Oracle Selection An oracle services purchaser speciﬁes requirements that make up a service level agreement (SLA) proposal. The SLA proposal includes details such as query parameters and the number of oracles needed by the purchaser. Additionally, the purchaser speciﬁes the reputation and aggregating contracts to be used for the rest of the agreement. Using the reputation maintained on-chain, along with a more robust set of data gathered from logs of past contracts, purchasers can manually sort, ﬁlter, and select oracles via oﬀ-chain listing services. Our intention is for ChainLink to maintain one such listing service, collecting all ChainLink-related logs and verifying the binaries of listed oracle contracts. We further detail the listing service and reputation systems in Section 5. The data used to generate listings will be pulled from the blockchain, allowing for alternative oracle-listing services to be built. Purchasers will submit SLA proposals to oracles oﬀ-chain, and come to agreement before ﬁnalizing the SLA on-chain. Manual matching is not possible for all situations. For example, a contract may need to request oracle services dynamically in response to its load. Automated solutions solve this problem and enhance usability. For these reasons, automated oracle matching is also being proposed by ChainLink through the use of order-matching contracts. Once the purchaser has speciﬁed their SLA proposal, instead of contacting the oracles directly, they will submit the SLA to anorder-matching contract. The submission of the proposal to the order-matching contract triggers a log that oracle providers can monitor and ﬁlter based on their capabilities and service objectives. ChainLink nodes then choose whether to bid on the proposal or not, with the contract only accepting bids from nodes that meet the SLA’s requirements. When an oracle service provider bids on a contract, they commit to it, speciﬁcally by attaching the penalty amount that would be lost due to their misbehavior, as deﬁned in the SLA. Bids are accepted for the entirety of the bidding window. Once the SLA has received enough qualiﬁed bids and the bidding window has ended, the requested number of oracles is selected from the pool of bids. Penalty payments that were oﬀered during the bidding process are returned to oracles who were not selected, and a ﬁnalized SLA record is created. When the ﬁnalized SLA is recorded it triggers a log notifying the selected oracles. The oracles then perform the assignment detailed by the SLA.
Data Reporting Once the new oracle record has been created, the oﬀ-chain oracles execute the agreement and report back on-chain. For more detail about oﬀ-chain interactions, see Sections 2.2 and 4.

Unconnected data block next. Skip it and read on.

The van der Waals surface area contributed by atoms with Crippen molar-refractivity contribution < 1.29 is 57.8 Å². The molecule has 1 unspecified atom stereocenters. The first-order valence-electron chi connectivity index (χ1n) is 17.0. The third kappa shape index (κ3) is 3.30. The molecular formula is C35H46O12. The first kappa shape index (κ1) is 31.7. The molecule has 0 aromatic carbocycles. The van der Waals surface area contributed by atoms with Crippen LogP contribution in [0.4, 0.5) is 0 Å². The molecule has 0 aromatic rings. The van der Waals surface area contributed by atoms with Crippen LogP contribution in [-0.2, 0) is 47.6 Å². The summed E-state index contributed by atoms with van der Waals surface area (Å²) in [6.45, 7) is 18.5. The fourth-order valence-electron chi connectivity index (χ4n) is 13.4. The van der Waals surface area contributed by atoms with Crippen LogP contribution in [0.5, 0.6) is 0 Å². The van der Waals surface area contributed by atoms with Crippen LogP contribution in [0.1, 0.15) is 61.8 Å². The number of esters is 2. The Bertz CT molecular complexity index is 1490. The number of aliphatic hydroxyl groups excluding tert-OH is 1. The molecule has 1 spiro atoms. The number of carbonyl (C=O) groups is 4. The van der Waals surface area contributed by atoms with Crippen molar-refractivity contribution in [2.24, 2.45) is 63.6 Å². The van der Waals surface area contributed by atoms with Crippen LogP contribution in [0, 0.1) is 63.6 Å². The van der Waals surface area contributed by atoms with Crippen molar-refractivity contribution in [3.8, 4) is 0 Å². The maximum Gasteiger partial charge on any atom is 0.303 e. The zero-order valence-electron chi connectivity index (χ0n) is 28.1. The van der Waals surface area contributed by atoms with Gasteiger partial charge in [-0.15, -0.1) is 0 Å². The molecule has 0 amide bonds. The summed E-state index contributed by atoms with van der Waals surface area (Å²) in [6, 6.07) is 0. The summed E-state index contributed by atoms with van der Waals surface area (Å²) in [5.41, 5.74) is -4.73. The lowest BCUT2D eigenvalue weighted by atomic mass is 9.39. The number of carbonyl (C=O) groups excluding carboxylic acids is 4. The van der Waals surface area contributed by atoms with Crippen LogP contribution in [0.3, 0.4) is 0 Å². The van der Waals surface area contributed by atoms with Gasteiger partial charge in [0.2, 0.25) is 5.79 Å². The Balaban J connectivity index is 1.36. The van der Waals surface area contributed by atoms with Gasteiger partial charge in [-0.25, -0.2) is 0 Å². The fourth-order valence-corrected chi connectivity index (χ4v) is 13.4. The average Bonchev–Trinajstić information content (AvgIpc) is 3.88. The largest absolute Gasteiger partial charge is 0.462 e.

Result Aggregation Once the oracles have revealed their results to the oracle contract, their results will be fed to the aggregating contract. The aggregating contract tallies the collective results and calculates a weighted answer. The validity of each oracle response is then reported to the reputation contract. Finally, the weighted answer is returned to the speciﬁed contract function in USER-SC. Detecting outlying or incorrect values is a problem that is speciﬁc to each type of data feed and application. For instance, detecting and rejecting outlying answers before averaging may be necessary for numeric data but not boolean. For this reason, there will not be a speciﬁc aggregating contract, but a conﬁgurable contract address which is speciﬁed by the purchaser. ChainLink will include a standard set of aggregating contracts, but customized contracts may also be speciﬁed, provided they conform to the standard calculation interface.
Smart contract system
Distributed storage protocol
Cross-chain and exchange technology
Economic model and incentive
High-reputation services are strongly incentivized in any market to behave correctly and ensure high availability and performance. Negative user feedback will pose a signiﬁcant risk to brand value, as do the penalties associated with misbehavior. Consequently, we anticipate a virtuous circle in which well-functioning oracles develop good reputations and good reputations give rise to incentives for continued high performance.
The Certiﬁcation Service supports endorsements based on several features of oracle deployment and behavior. It would monitor the Validation System statistics on oracles and perform post-hoc spot-checking of on-chain answers—particularly for high-value transactions—comparing them with answers obtained directly from reputable data sources. With suﬃcient demand for an oracle provider’s data, we expect there to be enough economic incentive to justify oﬀ-chain audits of oracle providers, conﬁrming compliance with relevant security standards, such as relevant controls in the Cloud Security Alliance (CSA) Cloud Controls Matrix , as well as providing useful security information that they conduct proper audits of oracles’ source and bytecode for their smart contracts.
No analysis results for the version. to see perfessional version!